- The Washington Times - Thursday, January 18, 2007

Two former U.S. Border Patrol agents surrendered yesterday to begin prison sentences for shooting a drug-smuggling suspect in the buttocks after he assaulted one of them, dumped nearly 800 pounds of marijuana along the Rio Grande and then fled into Mexico.

Ignacio Ramos, 37, and Jose Alonso Compean, 28, said goodbye to their wives and six children — three each — as they turned themselves over to U.S. Marshals shortly after 1:30 p.m. at the federal courthouse in El Paso, Texas, to begin 11- and 12-year sentences, respectively.

Rep. Dana Rohrabacher, the California Republican who has been at the forefront of efforts to have the prosecution reviewed and the agents re-tried, yesterday criticized the White House for not acting in the case.

“This is the worst betrayal of American defenders I have ever seen,” Mr. Rohrabacher said of President Bush. “It’s shameful this was done by someone who is in the Republican Party. He obviously thinks more about his agreements with Mexico than the lives of American people and backing up his defenders.

“Our border agents risk their lives daily to uphold our immigration laws and defend our borders,” he said. “If the conviction of Ramos and Compean is an indication of how our government will repay them, we can be certain good men and women will soon flee the ranks of Border Patrol service.”

Ramos, a 10-year Border Patrol veteran and former “Agent of the Year” nominee, and Compean, a five-year member of the agency, were sentenced in October in federal court in El Paso on charges of causing serious bodily injury, assault with a deadly weapon, discharge of a firearm in relation to a crime of violence and a civil rights violation.

The conviction came after the smuggling suspect, Osbaldo Aldrete-Davila, was located in Mexico by Department of Homeland Security investigators and was given immunity by U.S. prosecutors against any drug charges in exchange for his testimony against the agents.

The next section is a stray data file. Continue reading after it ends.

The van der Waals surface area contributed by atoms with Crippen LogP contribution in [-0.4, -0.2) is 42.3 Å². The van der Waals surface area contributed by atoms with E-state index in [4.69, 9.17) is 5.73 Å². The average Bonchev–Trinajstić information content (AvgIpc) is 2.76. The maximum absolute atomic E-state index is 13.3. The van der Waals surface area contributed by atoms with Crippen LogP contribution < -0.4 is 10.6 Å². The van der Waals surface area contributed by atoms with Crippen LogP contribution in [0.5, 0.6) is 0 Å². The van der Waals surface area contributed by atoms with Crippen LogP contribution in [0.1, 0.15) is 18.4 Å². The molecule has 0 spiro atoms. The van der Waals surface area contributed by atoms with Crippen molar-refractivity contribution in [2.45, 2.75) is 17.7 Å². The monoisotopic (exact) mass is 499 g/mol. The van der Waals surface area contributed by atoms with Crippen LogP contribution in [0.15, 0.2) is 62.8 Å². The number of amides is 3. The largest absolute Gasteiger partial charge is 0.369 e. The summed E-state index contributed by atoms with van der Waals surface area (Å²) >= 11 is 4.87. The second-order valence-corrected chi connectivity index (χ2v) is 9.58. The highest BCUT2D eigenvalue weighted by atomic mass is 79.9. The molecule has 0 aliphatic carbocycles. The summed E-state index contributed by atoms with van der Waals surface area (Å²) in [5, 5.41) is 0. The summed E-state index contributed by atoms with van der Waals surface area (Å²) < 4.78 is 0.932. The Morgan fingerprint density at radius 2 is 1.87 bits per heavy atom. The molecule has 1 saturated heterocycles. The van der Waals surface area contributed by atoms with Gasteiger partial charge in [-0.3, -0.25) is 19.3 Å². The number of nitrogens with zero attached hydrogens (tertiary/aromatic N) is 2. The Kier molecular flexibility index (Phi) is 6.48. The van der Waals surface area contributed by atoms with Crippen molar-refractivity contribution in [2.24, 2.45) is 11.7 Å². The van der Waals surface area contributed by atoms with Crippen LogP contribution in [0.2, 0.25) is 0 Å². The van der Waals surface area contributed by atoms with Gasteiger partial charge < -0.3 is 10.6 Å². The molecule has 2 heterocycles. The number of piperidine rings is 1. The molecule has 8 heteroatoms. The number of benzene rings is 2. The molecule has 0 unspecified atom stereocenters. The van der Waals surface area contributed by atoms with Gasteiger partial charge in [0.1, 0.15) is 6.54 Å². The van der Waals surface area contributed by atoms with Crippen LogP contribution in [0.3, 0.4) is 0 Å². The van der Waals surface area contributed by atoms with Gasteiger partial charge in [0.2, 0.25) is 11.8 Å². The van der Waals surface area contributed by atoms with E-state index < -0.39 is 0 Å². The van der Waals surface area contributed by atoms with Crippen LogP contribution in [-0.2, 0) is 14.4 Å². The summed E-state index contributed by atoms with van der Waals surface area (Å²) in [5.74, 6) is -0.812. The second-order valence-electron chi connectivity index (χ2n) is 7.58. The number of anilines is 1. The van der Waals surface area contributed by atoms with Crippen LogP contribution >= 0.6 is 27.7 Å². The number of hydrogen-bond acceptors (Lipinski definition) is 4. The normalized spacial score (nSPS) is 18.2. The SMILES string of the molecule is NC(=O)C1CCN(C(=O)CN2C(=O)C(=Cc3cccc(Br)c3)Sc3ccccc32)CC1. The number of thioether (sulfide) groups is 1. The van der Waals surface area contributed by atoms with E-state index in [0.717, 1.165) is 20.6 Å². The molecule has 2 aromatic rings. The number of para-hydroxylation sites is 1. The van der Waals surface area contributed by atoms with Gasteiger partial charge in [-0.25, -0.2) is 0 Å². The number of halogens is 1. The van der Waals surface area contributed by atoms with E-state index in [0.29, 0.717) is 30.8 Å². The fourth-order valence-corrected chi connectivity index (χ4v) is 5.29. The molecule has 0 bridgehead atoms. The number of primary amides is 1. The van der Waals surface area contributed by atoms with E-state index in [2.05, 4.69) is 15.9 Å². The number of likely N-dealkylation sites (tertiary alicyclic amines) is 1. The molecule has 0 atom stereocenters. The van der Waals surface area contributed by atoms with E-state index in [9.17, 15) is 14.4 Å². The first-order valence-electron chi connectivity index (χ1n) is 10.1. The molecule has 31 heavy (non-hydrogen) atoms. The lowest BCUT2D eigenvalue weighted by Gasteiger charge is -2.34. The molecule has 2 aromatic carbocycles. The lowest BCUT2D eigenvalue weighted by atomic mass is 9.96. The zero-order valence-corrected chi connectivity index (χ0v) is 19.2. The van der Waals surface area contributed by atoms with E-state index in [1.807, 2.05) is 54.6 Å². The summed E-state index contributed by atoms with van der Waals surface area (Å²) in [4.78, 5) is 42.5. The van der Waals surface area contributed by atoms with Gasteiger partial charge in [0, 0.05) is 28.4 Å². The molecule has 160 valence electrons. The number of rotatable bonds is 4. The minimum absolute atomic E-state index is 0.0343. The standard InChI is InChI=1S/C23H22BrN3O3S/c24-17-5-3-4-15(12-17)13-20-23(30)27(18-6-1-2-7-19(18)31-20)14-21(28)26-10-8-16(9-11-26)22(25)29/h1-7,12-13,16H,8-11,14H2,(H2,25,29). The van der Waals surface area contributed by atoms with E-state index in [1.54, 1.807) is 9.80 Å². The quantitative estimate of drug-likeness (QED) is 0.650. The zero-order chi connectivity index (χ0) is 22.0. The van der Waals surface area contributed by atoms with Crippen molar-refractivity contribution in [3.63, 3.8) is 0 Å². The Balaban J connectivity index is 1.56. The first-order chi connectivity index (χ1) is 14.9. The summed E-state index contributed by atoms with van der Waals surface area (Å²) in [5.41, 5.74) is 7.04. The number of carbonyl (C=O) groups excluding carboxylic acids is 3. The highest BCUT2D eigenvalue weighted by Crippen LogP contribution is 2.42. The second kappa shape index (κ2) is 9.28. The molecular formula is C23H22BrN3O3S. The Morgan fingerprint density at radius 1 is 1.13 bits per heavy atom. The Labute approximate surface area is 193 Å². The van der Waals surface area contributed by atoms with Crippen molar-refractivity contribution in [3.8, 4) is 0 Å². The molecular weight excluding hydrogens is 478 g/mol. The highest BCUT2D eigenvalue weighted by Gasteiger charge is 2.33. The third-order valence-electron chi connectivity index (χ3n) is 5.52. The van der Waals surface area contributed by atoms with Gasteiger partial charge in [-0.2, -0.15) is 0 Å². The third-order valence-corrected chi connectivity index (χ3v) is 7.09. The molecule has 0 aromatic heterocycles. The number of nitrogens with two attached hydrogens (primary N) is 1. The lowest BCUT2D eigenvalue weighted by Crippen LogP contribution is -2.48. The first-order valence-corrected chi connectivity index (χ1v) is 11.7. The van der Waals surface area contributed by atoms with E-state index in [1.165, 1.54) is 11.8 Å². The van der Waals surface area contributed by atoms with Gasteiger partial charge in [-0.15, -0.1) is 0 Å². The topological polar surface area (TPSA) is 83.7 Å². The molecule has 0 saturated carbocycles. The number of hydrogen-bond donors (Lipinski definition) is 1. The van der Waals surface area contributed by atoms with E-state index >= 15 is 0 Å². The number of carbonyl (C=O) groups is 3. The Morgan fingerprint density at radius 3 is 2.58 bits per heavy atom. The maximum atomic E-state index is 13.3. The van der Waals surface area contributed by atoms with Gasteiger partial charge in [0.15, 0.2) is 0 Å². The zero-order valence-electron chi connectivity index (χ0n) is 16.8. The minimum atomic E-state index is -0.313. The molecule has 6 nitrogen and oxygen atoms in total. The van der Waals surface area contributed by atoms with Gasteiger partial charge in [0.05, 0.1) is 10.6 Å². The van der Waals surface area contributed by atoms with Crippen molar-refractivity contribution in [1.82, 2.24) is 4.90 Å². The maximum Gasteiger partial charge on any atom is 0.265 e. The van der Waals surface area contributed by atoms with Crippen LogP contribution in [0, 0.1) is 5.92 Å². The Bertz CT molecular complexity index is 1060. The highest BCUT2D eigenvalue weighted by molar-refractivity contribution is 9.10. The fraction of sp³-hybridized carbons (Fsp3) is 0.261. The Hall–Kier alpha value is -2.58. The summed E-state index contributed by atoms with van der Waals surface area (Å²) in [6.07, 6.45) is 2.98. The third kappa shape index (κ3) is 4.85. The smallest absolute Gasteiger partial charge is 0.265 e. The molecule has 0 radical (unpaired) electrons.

“How will my children cope with this?” Patty Compean asked reporters as her husband prepared to turn himself over to federal authorities. “My husband is a good man and a good father. Sometimes I just don’t know how this all happened.”

The White House refused last week a request by Republican House members to keep the two men out of prison pending their appeal. Bush spokesman Tony Snow said that the case against the agents had been mischaracterized, that they had violated regulations and that they had been convicted by a jury.

The two men surrendered after U.S. District Judge Kathleen Cardone, who heard the case, denied a motion that they remain free on bond pending an appeal to the 5th U.S. Circuit Court of Appeals in New Orleans for a new trial.

“Because defendant has been convicted of a crime of violence, he is eligible for release pending appeal only for exceptional reasons,” Judge Cardone said in denying the motion. “The court finds that no exceptional reasons exist in this case.”

Both men were handcuffed and taken to the county jail for two weeks to a month until they can be transported to their assigned federal prisons. Ramos is expected to be housed in Mississippi, while Compean will be incarcerated in Ohio.

Last month, Mr. Rohrabacher announced a petition drive calling for the commutation of the sentences. His spokeswoman, Tara Setmayer, said that more than 252,000 signatures were collected and that the petition was presented this week to the White House.

The immunity agreement protected Aldrete-Davila from being charged in the United States with drug smuggling. Ramos and Compean found 743 pounds of marijuana in the van he abandoned near the Rio Grande along the border with Mexico.

Aldrete-Davila was shot after he illegally entered the United States near Fabens, Texas, and refused efforts by the agents to stop his vehicle. Court records show he jumped from his van and ran south to the Rio Grande, where he was confronted by Compean, who was knocked to the ground.

Although wounded, Aldrete-Davila managed to cross the border and escape in a waiting van.

The government’s prosecution began after an investigator from the Department of Homeland Security’s Office of Inspector General located Aldrete-Davila in Mexico. The investigator had been dispatched after the suspect’s mother complained to a Border Patrol agent in Arizona that her son had been shot.

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